What happens after November 8?

by Nicole Jupe on November 7, 2016

jobsDuring this election season, our news feeds, televisions, inboxes, and water cooler conversations have been dominated by the 2016 race to the White House and the potential impacts our country will see with new leadership. This heightened awareness has transformed into what some mental health professionals are now identifying as “election anxiety” for both Republicans and Democrats.

The American people may be experiencing elevated stress for a real reason. Election years are known for creating ripples in the markets that can be felt years after a new president takes office. Employers and business owners are mindfully watching what’s happening with job creation, unemployment rates, wages, taxes, employer-provided healthcare costs, consumer buying behavior, and overall economic growth. These factors may cause some organizations to be more hesitant about making decisions and hiring new talent in a time of perceived economic uncertainty.

We turned to the U.S. Bureau of Labor Statistics to look at the historical impacts of a new president on job creation and the economy.  In the data, “U.S. employees” represents the total number of paid American workers of any business excluding government jobs, private household jobs, employees of nonprofit organizations, and farm employees. Here are the facts:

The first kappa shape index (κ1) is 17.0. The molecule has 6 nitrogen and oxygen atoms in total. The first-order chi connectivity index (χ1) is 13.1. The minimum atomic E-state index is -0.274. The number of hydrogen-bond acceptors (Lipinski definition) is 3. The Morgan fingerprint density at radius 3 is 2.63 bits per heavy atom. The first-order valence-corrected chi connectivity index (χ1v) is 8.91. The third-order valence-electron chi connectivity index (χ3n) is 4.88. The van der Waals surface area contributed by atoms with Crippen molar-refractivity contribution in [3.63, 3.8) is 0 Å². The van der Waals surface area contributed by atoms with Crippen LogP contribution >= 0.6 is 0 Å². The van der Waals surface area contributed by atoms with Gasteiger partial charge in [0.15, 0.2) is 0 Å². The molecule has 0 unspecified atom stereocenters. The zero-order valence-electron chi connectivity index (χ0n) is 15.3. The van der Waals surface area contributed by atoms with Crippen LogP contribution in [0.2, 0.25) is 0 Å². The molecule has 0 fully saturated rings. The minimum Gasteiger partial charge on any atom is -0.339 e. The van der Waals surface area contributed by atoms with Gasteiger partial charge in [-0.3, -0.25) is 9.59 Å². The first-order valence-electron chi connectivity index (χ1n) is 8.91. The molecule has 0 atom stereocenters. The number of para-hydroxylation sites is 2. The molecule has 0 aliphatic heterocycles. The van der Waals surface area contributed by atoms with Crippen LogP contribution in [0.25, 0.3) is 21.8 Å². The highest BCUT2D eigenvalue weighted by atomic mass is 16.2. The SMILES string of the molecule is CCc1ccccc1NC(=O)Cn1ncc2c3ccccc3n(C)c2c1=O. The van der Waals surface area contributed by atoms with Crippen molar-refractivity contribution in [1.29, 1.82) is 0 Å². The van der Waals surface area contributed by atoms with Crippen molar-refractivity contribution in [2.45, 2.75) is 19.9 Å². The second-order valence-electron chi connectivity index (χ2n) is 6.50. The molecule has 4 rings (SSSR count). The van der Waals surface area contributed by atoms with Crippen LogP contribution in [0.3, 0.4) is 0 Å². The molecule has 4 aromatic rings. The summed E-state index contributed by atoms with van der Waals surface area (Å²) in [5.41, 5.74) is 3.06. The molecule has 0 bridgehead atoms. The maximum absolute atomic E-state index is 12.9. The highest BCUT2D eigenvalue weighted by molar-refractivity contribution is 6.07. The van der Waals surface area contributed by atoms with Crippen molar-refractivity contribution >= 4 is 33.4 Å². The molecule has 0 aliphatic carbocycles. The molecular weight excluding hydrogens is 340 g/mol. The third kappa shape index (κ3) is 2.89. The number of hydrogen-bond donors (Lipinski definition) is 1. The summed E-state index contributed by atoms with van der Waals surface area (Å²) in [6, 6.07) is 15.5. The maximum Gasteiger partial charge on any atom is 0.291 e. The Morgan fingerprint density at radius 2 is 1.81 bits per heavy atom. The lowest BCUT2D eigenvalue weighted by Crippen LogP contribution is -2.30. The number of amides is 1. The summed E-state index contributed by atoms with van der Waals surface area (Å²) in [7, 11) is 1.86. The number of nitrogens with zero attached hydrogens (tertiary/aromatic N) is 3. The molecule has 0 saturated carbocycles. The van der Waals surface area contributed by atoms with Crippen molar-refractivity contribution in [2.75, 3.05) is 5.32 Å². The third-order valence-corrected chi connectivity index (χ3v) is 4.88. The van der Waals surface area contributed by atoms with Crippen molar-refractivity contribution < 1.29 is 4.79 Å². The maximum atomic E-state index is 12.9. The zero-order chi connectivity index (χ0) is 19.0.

• The number of U.S. employees saw a 1.95% average annual increase between 1960 and 2015.
  • During the same period, the rate dropped to 1.85% in the year following a presidential election.
  • In the year following the election of a new president, the average annual increase in U.S. employees was 1.03%.

These insights tell us that growth does slow in both an election year and in a year with a new president. Yet, what should not change is the importance placed on quality hiring practices.

One certainty that we can offer is that workplace drug testing programs help employers make informed decisions about current employees and prevent the hiring of job applicants who abuse drugs. According to our data, since companies first began drug testing their employees in the 1980s, drug use among workers subject to testing has declined significantly. In addition, employers who drug test can experience improved employee productivity, reduced on-the-job accidents, and lower absenteeism and turnover.

Regardless of the outcome of the election, we are here when you need insights, solutions, or the peace of mind that comes with partnering with an industry leader committed to the health and safety of your workforce.

For more information about drug testing, visit our website or contact us online.

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